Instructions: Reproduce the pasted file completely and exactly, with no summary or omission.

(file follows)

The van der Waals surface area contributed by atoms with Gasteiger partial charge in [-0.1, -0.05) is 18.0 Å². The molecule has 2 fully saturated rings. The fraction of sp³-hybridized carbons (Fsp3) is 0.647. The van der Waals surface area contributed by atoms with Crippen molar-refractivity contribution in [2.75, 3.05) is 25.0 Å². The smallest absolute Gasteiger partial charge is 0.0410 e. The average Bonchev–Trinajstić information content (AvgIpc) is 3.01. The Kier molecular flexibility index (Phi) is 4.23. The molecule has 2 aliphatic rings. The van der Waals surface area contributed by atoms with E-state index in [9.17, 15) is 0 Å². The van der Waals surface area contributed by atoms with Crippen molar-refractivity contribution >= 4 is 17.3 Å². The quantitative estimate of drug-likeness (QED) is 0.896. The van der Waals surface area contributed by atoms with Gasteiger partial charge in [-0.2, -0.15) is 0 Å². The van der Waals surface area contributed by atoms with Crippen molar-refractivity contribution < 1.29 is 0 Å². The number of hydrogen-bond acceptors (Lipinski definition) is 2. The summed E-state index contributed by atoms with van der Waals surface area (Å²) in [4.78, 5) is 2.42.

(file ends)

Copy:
The van der Waals surface area contributed by atoms with Gasteiger partial charge in [-0.1, -0.05) is 18.0 Å². The molecule has 2 fully saturated rings. The fraction of sp³-hybridized carbons (Fsp3) is 0.647. The van der Waals surface area contributed by atoms with Crippen molar-refractivity contribution in [2.75, 3.05) is 25.0 Å². The smallest absolute Gasteiger partial charge is 0.0410 e. The average Bonchev–Trinajstić information content (AvgIpc) is 3.01. The Kier molecular flexibility index (Phi) is 4.23. The molecule has 2 aliphatic rings. The van der Waals surface area contributed by atoms with E-state index in [9.17, 15) is 0 Å². The van der Waals surface area contributed by atoms with Crippen molar-refractivity contribution >= 4 is 17.3 Å². The quantitative estimate of drug-likeness (QED) is 0.896. The van der Waals surface area contributed by atoms with Gasteiger partial charge in [-0.2, -0.15) is 0 Å². The van der Waals surface area contributed by atoms with Crippen molar-refractivity contribution < 1.29 is 0 Å². The number of hydrogen-bond acceptors (Lipinski definition) is 2. The summed E-state index contributed by atoms with van der Waals surface area (Å²) in [4.78, 5) is 2.42.